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Vernon election mired in fraud allegations

April 10, 2012 |  9:58 pm

Vernon, California
The first competitive election in the city of Vernon in years was thrown into chaos late Tuesday amid accusations of voter fraud before officials could even begin counting the ballots.

A city canvassing board was set to tally the 53 ballots cast in the election at 8 p.m., when an attorney representing the Chamber of Commerce came forward to say he wanted to present evidence that seven voters didn’t actually live in the city.

The board decided to hold a hearing on the allegations before counting the ballots, and it’s unclear when the winner of the race for one council seat will be named. An attorney for the city said the outcome could be in doubt for days because the candidates could challenge the outcome.

In one case, the chamber claimed voter Gary Sabara Jr. actually lived in Buena Park. The attorney presented evidence gathered by a private investigator, including his Facebook page and an Orange County Register article that listed him as a resident of Buena Park.

Sabara, who was at the meeting awaiting the vote count, told the board he did not have a permanent residence and that he lives at several locations. “I come and go” from a house of a friend in Vernon, Sabara said. “Not having a whole lot of money, it's a gas situation.”

As the evening wore on, the board took other testimony about other voters the chamber had questioned.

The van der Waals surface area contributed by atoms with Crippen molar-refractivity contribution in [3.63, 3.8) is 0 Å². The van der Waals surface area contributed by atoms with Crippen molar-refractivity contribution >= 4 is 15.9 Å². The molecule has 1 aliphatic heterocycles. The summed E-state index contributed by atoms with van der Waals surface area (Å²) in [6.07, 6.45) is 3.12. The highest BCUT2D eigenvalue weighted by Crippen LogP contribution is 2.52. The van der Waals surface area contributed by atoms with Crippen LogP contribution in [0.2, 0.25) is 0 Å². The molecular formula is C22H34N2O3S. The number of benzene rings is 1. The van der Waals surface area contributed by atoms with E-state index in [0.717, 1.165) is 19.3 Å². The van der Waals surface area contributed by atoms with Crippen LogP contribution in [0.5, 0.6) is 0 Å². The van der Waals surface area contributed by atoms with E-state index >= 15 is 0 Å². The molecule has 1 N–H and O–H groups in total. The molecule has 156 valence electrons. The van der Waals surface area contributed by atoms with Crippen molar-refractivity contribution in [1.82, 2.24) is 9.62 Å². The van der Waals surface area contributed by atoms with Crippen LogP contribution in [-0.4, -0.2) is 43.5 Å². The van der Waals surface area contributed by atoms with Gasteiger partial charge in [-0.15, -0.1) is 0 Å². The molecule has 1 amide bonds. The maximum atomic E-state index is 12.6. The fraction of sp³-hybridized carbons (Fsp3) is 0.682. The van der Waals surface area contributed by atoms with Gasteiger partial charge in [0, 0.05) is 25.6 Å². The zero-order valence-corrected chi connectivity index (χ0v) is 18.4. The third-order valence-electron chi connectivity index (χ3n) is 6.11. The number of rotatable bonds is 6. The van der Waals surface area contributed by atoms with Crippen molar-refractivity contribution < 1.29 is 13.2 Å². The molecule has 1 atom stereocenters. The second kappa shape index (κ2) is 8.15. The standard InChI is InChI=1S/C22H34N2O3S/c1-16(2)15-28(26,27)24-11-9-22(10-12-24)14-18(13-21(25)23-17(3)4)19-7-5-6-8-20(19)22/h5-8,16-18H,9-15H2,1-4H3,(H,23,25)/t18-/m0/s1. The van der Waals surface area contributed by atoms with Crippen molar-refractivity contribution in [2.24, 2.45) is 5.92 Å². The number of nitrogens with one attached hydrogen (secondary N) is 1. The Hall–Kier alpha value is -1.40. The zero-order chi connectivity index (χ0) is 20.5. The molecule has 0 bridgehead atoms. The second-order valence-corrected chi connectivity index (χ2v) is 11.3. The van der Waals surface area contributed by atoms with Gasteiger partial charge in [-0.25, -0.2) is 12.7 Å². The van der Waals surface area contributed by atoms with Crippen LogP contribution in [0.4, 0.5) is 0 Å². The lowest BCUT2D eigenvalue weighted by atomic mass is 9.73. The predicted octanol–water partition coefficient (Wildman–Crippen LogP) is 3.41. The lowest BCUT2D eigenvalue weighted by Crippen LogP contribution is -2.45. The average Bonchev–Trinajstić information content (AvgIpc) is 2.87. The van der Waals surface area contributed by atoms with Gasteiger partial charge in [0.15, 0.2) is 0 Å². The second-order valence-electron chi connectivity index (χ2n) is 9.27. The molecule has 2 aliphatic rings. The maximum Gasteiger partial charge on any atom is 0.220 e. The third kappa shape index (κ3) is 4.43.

Allegations of voter fraud swirled during the campaign. Last year, Vernon had 62 registered voters, according to a city report. That number rose by almost 20% by election day, when there were 74 registered voters.

Some in Vernon had hoped the election would be another step in reforming the city’s reputation sullied by a series of municipal corruption scandals.

Vernon came under fire in Sacramento last year when state lawmakers argued that it wasn’t a real city and tried to dissolve it. The city survived the unprecedented disincorporation effort after brokering a reform plan with state Sen. Kevin De Leon (D-Los Angeles), which called for Vernon to move toward more open elections.

Most of Vernon’s residents live in homes and apartments owned by the city and many have connections to City Hall. For decades, the arrangement led critics to charge that Vernon’s leaders could handpick their voters.

The race this spring was viewed as the first competitive City Council election in Vernon’s recent history and a key milestone in the reform process.

In February, the city held its “first ever” candidates night, where challenger Michael Ybarra and incumbent Daniel Newmire spoke to a group that included about 15 residents. Over the following two months, volunteers from the Chamber of Commerce canvassed door to door, and candidates distributed brief letters to residents.


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Photo: Vernon is a mostly industrial city, with few homes. Credit: Robert Gauthier/Los Angeles Times